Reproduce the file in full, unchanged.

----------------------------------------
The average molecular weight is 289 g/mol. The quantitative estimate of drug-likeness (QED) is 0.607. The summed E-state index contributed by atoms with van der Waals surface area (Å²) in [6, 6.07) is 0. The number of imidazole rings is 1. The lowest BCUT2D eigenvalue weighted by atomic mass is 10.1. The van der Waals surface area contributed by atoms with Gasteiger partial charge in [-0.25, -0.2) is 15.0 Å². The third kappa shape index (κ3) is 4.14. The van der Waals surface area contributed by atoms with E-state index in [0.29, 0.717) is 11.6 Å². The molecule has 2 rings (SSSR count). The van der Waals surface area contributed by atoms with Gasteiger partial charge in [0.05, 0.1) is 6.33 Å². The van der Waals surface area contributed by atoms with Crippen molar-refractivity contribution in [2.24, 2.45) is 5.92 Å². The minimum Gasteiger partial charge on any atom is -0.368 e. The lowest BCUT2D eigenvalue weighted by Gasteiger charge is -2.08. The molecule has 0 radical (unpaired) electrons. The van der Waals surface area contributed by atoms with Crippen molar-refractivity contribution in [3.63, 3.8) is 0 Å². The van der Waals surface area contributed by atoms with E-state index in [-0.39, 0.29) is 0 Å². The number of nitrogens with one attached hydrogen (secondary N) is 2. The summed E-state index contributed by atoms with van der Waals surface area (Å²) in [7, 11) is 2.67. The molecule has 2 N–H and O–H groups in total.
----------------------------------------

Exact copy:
The average molecular weight is 289 g/mol. The quantitative estimate of drug-likeness (QED) is 0.607. The summed E-state index contributed by atoms with van der Waals surface area (Å²) in [6, 6.07) is 0. The number of imidazole rings is 1. The lowest BCUT2D eigenvalue weighted by atomic mass is 10.1. The van der Waals surface area contributed by atoms with Gasteiger partial charge in [-0.25, -0.2) is 15.0 Å². The third kappa shape index (κ3) is 4.14. The van der Waals surface area contributed by atoms with E-state index in [0.29, 0.717) is 11.6 Å². The molecule has 2 rings (SSSR count). The van der Waals surface area contributed by atoms with Gasteiger partial charge in [0.05, 0.1) is 6.33 Å². The van der Waals surface area contributed by atoms with Crippen molar-refractivity contribution in [2.24, 2.45) is 5.92 Å². The minimum Gasteiger partial charge on any atom is -0.368 e. The lowest BCUT2D eigenvalue weighted by Gasteiger charge is -2.08. The molecule has 0 radical (unpaired) electrons. The van der Waals surface area contributed by atoms with Crippen molar-refractivity contribution in [3.63, 3.8) is 0 Å². The van der Waals surface area contributed by atoms with E-state index in [-0.39, 0.29) is 0 Å². The number of nitrogens with one attached hydrogen (secondary N) is 2. The summed E-state index contributed by atoms with van der Waals surface area (Å²) in [7, 11) is 2.67. The molecule has 2 N–H and O–H groups in total.